A Brief History of R Guy Cowan
During the First World War, the studio closed while Cowan served as a Captain in the Chemical Warfare Service. After the War, Cowan reopened his operation in Lakewood, but due to the extinction of his gas well in 1920, he moved his facility 3-1/2 miles west to Rocky River, Ohio. The new studio had nine kilns and a small house on the property became the pottery showroom. During the 20’s’, the studio prospered and a nationwide dealer network, with some 1200 outlets, was formed to distribute pottery to such stores as Marshall Field of Chicago, Wanamaker’s of Philadelphia, Kauffman of Pittsburgh, Ovington of New York and Halle’s of Cleveland.
In the mid-twenties, the studio managed to develop a full commercial line of pottery with artistic quality of the highest standard. Examples of this are the flower figurines created by R. G. Cowan in 1924-1925 that enjoyed tremendous popularity with the public. Console sets, flower bowls, comports, candlesticks, vases, lamps, candy and nut dishes were very successful. By 1928, Cowan Pottery had grown to a staff of 35 people and was producing 175,000 single pieces a year ranging from unlimited stock designs to limited editions of sculptured pieces.
By the late twenties, many well-known artists were affiliated with the studio, including Waylande Gregory, Viktor Schreckengost, Thelma Frazier Winter, Margaret Postgate, Alexander Blazys and 20 others. Through these artists and their works, American ceramic art gained the respect and recognition it deserved from the art world. The studio showed itself to be ahead of its time with the modern ceramic sculptures and wide array of Art Deco pieces it created for its avant-garde clientele.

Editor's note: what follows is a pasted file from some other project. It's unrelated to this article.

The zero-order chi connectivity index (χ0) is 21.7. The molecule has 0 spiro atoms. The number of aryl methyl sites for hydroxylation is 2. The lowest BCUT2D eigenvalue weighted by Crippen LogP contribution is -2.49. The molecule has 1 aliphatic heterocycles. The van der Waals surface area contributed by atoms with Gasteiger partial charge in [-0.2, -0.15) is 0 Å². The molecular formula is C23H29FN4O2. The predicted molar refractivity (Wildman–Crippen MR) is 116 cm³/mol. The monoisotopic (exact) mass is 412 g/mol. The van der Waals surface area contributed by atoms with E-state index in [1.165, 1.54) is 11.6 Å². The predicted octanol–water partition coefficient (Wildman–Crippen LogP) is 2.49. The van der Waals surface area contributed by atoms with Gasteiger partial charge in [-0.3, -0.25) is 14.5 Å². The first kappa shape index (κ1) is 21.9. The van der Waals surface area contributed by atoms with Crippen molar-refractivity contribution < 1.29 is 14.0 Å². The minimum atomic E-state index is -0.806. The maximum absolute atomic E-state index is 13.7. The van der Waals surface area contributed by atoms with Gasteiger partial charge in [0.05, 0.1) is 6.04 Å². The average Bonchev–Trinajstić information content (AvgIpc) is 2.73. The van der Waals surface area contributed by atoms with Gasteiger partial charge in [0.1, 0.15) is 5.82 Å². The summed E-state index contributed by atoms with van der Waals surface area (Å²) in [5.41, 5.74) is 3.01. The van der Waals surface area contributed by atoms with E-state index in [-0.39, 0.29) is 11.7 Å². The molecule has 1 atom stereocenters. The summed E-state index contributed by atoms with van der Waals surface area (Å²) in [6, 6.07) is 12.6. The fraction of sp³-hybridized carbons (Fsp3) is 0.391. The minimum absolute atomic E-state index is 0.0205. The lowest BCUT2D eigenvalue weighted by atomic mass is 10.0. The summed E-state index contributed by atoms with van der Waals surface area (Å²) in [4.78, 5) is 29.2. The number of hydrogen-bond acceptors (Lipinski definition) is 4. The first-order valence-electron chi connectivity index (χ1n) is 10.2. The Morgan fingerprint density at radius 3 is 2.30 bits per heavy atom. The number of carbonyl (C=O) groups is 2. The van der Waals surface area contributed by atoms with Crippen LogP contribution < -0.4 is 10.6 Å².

Financial difficulties began in 1929 as the delicate balance of art, pottery and commercial production began to teeter. More limited editions and hand painted pieces were being offered at a time when the public could appreciate but hardly afford them. In 1930, the financial difficulties of the Great Depression proved overwhelming and in December, 1930 the Company went into receivership. In 1931, operating under supervision of the Court, Cowan Pottery artists were able to produce some of their most artistic work but the pottery was forced to sell off all its remaining inventory at depressed prices and finally closed its doors in December, 1931.
During its comparatively brief existence, the Cowan Pottery Studio, R. Guy Cowan and the artists involved with the studio produced outstanding and technically extraordinary pieces which brought international recognition to American Art Pottery. The expertise of the artists and chemists allowed them to create art forms and glazes which have never been reproduced.
After the studio closed, R. Guy Cowan spent the rest of this life as the chief designer for Syracuse China and a judge and trustee for the National Ceramic Exhibitions. He died of a heart attack while vacationing in Tucson, Arizona in 1957 and was buried in Rocky River, Ohio.